Tuesday, September 8, 1970
A Forces child, that’s what they call me.
It’s all I’ve ever known: living in rented houses and moving every few years to a different country. So being here in Bahrain, on this small teardrop of an island in the Persian Gulf, feels normal.
Moving so often means leaving friends, starting new schools halfway through the term, and being the new girl over and over again. Catching up with schoolwork can be a struggle too, so when I was eleven, my parents decided to send me to boarding school back in England. Now I travel out to see them for the holidays, when they can afford it.
My dad’s in the army. And my mother, who I’ve always called Marni, is a primary-school teacher.
It’s the last day of the summer holidays, and tomorrow I’m leaving Bahrain forever because we’re moving again. My two younger brothers are traveling back to school a couple of days after me, and my parents will go at the end of the week. Dad’s been stationed back in England for a while. We won’t be coming out to Bahrain again.
I’m supposed to be packing, but I refuse to engage. I’m staying put, right here on the roof, lying in the shade next to Woofa, our dog, and stroking his golden ears. He is looking at me with puzzled, toffee-colored eyes that say, So how come I’m suddenly allowed up here?
The house roof is flat, with a chest-high wall around it. It’s where we all come to catch the breeze. And on unbearably hot nights, we’re even allowed to sleep up here. Then the light in the pink sky and the doves cooing in the date palms and the muezzin calling everyone to prayer wake us early. By seven the sun’s so hot, you have to go back inside anyway.
The walls were once painted a blinding white. Now they’re smudged and pockmarked from the blows of endless cricket and soccer balls, especially around the goalmouth and the stumps my father painted on for the boys. The only things left up here now, stacked against the wall, are two green sun loungers. When you open them up, the sharp cogs pinch your fingers and the metal frame burns your bare skin.
Woofa is sending me waves of sympathy, as only dogs can. He knows that all I have to look forward to now are school and exams. He knows we’re leaving. He’s known for a while. He attached himself to our family after being abandoned by his previous one, so he’s seen it all before.
I lift one of his ears. The inside looks like curled pasta. “You’ll be all right, Woofa,” I say. “You only have to move next door this time, to live with the Adelmans. They’re really nice.” Mrs. Adelman is American and once taught me how to make cookies, half-plain, half-chocolate, in a roll that you cut into slices before baking.
Oh dear. Marni. I put my arms around Woofa’s neck and bury my face in the thick fur of his ruff, but then, hearing my mother’s footsteps on the stairs, I get up quickly.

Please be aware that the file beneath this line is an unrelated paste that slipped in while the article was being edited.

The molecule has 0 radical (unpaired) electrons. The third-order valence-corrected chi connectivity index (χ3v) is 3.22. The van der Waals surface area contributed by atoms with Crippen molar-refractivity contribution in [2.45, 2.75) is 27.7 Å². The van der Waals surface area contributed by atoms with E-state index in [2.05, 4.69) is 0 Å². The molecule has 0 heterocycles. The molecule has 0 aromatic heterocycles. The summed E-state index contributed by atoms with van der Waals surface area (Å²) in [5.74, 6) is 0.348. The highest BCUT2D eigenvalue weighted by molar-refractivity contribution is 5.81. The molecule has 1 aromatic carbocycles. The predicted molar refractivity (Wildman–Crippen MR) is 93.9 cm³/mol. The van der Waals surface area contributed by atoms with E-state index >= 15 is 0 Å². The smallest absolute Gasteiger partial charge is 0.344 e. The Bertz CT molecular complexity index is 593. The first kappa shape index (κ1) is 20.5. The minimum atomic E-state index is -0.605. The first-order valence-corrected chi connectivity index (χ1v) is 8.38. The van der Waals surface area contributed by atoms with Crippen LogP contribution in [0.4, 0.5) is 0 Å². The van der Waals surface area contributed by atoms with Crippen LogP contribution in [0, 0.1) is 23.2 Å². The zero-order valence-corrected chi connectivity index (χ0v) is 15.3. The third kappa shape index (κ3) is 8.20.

“There you are!” Her eyes slide down to rest on Woofa. “Oh, Anna,” she says. Woofa sidles guiltily past her and down the stairs. “You,” she says to me, “are very naughty.” Her frown is disapproving, but her dark eyes don’t mean it.
“I know.” I smile at her. “I am.” She puts a firm arm around my shoulders, turns me, and gently guides me down the stairs in front of her.
But I still don’t go to pack. I sit down at the dining room table beside Sam, my nine-year-old brother. He’s drawn what I think is a hippo and is coloring it in purple.
“Anna?” Marni says as I settle down next to him.
“I’ll go in a minute. I promise,” I say. “That’s really good, Sam.” He goes on, concentrating, the tip of his tongue between his lips. The overhead fan whooshes the smells of wood chip and furniture polish around the room and flutters the pile of newspapers that Marni’s using to wrap up the glasses. She picks up a water jug, rolls it in Arabic newsprint, and packs it carefully into the silver foil-lined crate. She’s done this so many times before. Her brown hands move quickly, her engagement ring catching the light.
“At the party last night,” I say, “they said loads of planes have been hijacked.” My words hang in the air. The date-palm fronds finger the windowpane as if they’re trying to get in.
Marni rips a sheet of newspaper in half. “Ignore them,” she says. “They’re just trying to unsettle you before you fly.”
“No, Marni, they really have,” I insist. “Everyone was talking about it. They were all teasing me, saying it’d be my turn tomorrow. It was quite funny, really . . .”
Marni looks straight at me, her eyes intense. What Dad calls her still waters run deep eyes. “Well, you aren’t going to be hijacked.”
She reaches for the yellow and terracotta vase they bought in Venice on their honeymoon and starts wrapping it.
“No, you’re right, I probably won’t be.” I turn to Sam. “Maybe you will instead.”
“Anna!” Marni shoots me a look.
“What does hijacked mean?” Sam pipes up, pulling a black crayon from the box and scribbling on a whiskery tail.
“Anna’s being silly, darling. It hardly ever happens, and usually no one gets hurt.”
“But what is it?” he insists.
“It’s when people hold up a plane to make it go somewhere else,” she says. Then she turns to me. “Now, have you got enough envelopes to write home with?” I don’t respond to this unsubtle attempt to get me to pack. I want to see if she’ll say, Anna, it’s time to gird up your loins. Or her favorite: Anna, I’m going to have to put a bomb under you. But it’s neither. She just says, “How much pocket money do you think you’ll need this term?” And that’s when I know she’s heard about the hijackings too. She’s thinking that we all have to fly this week and doesn’t want us to be worried about it, especially me, as I’ll be traveling alone. Anyway, she said it hardly ever happens, so I suppose I’ll probably be fine.
She tries another tack. “You know Dad brought your school uniform back from the cleaner’s when he came home for lunch?” She pauses. “It’s on your bed, ready to pack.”
That’s hard, really hard. Now that it’s here, I can&r...